The Liberian government has announced a bumper hazard pay and death benefits for public healthcare workers in the country. The deal which will cost the government about US$30 million over a six months period beginning September, is intended to ensure that health workers who have abandoned health facilities return to work to fight the deadly Ebola virus disease (EVD) in the country.
“We have reached an agreement that the government will cover hazard pay and death benefits for all public healthcare and non-healthcare workers to enhance GOL’s Ebola response,” an elated healthcare worker said.
The Ebola virus has already killed about 79 healthcare workers in Liberia and infected over 80 others who are undergoing treatment at several Ebola Treatment Units (ETUs) in the capital, Monrovia. Hazard pay is additional pay above the regular salary and benefits of a person for performing hazardous (dangerous) duty.
The government’s unprecedented hazard pay and death benefits announcement came during a press conference in Monrovia Tuesday, September 30, minutes after a closed door meeting with the healthcare workers at the Liberia Medical and Dental Counsel’s office.
Under the agreement, the government will pay a US$5,000 flat death benefit to the survivors of each healthcare worker, who lost his/her life to Ebola.
The agreement also includes hazard pay for healthcare workers engaged directly in fighting Ebola and those that are not on the frontline.
Those directly involved in fighting the Ebola epidemic will receive monthly hazard pay as follows: Ebola Treatment Unit supervisors will receive US$850, medical doctors US$825, nurses US$435, Lab technicians US$435 while ETU managers and general practitioners will receive US$450 each.
Ambulance drivers will receive monthly hazard pay of US$350, Ebola case investigators and social workers US$350, hygienist and logisticians US$300 while janitors, contact tracers and security personnel will receive US$250, respectively.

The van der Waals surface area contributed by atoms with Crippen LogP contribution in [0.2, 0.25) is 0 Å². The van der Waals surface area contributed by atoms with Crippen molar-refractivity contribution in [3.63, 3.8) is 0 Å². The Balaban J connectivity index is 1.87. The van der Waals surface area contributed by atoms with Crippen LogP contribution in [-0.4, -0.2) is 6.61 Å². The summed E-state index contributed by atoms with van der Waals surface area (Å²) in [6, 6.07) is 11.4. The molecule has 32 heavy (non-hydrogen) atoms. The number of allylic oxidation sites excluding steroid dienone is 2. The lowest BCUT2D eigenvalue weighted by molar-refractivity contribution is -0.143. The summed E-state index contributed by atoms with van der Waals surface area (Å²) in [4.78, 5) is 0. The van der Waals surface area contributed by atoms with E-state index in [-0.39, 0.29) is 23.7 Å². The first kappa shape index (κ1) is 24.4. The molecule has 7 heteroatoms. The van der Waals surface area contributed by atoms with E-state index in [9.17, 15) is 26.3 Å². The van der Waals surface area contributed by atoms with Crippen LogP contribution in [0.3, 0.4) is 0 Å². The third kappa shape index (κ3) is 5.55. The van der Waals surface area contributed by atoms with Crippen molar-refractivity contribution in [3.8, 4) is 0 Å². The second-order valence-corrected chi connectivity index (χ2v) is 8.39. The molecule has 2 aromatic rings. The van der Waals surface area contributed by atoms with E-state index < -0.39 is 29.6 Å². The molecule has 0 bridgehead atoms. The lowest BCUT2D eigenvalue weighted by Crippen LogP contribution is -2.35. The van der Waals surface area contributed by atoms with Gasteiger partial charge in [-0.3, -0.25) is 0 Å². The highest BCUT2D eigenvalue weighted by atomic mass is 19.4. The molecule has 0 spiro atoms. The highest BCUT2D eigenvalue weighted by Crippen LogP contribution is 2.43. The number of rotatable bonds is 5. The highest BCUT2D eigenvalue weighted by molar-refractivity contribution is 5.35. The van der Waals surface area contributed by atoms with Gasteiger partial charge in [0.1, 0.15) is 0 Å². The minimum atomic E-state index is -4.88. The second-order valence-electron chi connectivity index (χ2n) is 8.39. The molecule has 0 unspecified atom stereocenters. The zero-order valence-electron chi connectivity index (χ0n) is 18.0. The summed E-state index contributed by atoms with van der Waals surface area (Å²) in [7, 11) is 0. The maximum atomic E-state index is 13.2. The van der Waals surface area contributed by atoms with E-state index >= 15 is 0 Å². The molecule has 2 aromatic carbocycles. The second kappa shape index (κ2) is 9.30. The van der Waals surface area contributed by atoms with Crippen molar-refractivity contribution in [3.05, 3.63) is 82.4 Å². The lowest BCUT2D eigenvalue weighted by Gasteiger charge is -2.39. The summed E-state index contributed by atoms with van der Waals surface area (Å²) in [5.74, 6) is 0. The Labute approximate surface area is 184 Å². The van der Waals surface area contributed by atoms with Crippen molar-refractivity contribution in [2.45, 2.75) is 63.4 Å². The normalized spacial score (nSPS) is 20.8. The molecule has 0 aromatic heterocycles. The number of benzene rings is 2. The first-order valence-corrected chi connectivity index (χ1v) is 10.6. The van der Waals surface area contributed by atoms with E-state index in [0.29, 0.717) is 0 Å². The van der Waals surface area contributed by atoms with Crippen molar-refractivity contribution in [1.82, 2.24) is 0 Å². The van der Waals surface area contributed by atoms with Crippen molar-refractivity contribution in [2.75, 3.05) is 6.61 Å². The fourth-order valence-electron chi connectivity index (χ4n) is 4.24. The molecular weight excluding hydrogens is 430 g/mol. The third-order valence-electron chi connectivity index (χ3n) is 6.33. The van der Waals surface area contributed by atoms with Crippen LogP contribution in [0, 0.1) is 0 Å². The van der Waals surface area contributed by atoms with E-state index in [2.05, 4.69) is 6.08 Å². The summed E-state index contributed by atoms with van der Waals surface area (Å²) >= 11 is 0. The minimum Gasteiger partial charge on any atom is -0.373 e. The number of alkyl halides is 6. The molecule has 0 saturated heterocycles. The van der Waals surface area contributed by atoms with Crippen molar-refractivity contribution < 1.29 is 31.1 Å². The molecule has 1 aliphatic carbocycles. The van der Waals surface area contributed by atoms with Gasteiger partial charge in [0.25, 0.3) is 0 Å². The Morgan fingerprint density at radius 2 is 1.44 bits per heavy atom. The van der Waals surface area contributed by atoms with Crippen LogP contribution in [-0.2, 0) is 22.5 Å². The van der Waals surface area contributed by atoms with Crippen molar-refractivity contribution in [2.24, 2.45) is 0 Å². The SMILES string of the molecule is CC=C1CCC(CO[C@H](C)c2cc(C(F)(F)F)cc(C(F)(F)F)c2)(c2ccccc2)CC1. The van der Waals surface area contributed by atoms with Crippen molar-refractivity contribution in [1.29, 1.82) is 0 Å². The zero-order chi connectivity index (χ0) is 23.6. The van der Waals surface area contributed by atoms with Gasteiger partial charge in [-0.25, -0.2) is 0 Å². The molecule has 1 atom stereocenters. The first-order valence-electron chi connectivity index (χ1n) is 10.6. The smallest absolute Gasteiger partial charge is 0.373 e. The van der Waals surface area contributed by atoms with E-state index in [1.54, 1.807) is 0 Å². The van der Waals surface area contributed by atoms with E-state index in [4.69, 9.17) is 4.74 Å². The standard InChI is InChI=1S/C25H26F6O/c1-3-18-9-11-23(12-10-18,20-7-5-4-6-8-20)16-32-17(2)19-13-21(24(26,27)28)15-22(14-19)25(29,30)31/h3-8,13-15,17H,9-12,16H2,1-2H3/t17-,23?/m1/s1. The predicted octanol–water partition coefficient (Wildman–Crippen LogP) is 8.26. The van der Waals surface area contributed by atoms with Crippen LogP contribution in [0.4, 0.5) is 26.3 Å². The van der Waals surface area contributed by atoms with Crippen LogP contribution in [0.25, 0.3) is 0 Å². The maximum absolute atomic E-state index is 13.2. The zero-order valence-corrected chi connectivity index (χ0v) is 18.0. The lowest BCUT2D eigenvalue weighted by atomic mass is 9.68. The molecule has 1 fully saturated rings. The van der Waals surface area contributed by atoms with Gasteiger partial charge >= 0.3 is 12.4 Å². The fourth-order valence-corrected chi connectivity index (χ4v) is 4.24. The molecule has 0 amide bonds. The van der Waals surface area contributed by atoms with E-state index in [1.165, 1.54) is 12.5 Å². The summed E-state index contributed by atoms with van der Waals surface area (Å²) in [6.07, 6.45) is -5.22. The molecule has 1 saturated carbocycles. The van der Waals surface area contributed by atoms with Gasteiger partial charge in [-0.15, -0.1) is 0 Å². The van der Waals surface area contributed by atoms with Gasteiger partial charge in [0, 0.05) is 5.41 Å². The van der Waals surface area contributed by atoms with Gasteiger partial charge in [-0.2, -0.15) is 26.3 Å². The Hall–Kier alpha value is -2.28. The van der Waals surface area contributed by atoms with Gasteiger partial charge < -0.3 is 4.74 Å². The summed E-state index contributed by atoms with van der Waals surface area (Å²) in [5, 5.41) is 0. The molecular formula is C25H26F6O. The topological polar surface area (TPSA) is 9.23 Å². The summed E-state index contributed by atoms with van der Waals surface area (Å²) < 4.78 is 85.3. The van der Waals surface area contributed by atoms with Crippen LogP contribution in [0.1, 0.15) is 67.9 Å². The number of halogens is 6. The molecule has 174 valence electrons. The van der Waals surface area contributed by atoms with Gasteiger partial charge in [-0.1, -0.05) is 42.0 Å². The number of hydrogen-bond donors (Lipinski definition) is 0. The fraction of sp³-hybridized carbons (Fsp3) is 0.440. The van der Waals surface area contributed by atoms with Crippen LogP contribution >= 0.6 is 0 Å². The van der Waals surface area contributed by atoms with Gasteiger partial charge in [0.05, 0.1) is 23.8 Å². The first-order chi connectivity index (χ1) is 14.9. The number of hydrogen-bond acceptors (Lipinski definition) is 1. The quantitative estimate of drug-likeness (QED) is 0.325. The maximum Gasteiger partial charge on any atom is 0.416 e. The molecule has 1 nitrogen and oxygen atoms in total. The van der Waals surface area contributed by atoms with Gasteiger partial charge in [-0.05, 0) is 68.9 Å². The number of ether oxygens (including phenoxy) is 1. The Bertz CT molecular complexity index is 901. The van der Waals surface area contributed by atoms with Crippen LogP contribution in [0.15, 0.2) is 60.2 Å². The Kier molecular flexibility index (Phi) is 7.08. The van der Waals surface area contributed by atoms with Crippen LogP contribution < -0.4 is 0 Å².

Also benefiting from the government’s monthly hazard pay program are doctors, nurses and other health practitioners who are not dealing with Ebola related cases.
According to the agreement, medical doctors in this category will each receive US$350 while nurses, pharmacists, physician assistants, midwives and lab technicians will be paid US$300 each.
Making remarks after the meeting, the Acting Minister of Finance and Development Planning, Amara M. Konneh, praised the health workers for the sacrifices they are making on the frontline fighting Ebola.
“When Ebola struck our country, it was our healthcare workers that were hurt the most. These men and women are the soldiers on the frontline of this fight and so we must appreciate the sacrifices they are making,” he said.
Mr. Konneh observed that Ebola made some of the health workers retreat and regroup and they were now ready to engage the enemy. He contended that it was in everyone’s interest for the healthcare workers to retreat.
“We don’t want any more of our nurses and doctors to die,” Konneh said as he appealed to health authorities to reopen the hospitals. From all indications, government will begin reopening public health centers by Monday, October 6. Konneh, however, hinted to reporters that reopening the hospitals will be done gradually. Most of the hospitals including the country’s largest referral hospital, John F. Kennedy (JFK) Memorial Center in Sinkor are currently closed.
The Acting Finance Minister has meanwhile called on healthcare workers who are not in government’s direct deposit program to proceed to the bank and open their accounts, advising that the hazard benefits will only be paid by direct deposit.
As for healthcare workers in non-banking communities, he said the government will deploy strong teams in those areas to issue payments, but warned that anyone who engages in malpractice will face prosecution.
For his part, the chairman of the Liberia Medical and Dental Counsel, Dr. John Mulbah, noted that the process leading to the signing of the agreement with the government was transparent.
“The government drafted the proposal and brought it to us and at the same time allowed us sufficient time to study the agreement. We discussed it among ourselves as healthcare workers and derived at the benefit pay rates,” said Dr. Mulbah.
He thanked President Ellen Johnson Sirleaf for seeking the welfare of healthcare workers in the country. “Yes, our healthcare workers died, but we took an oath to save lives,” Mulbah added in an apparent appeal to his colleagues to return to work. “We have many people dying from sicknesses that are not Ebola related,” he said.
According to the LMDC boss, absorbing healthcare workers who were not on government payroll is a bold step taken by the government. He pledged his institution’s commitment to ensuring that transparency becomes the order of the day regarding the payment of healthcare workers.
In brief remarks, Deputy Health Minister for Administration Matthew T. K. Flomo thanked the health workers for accepting the government’s proposal and assured them of the Ministry’s support.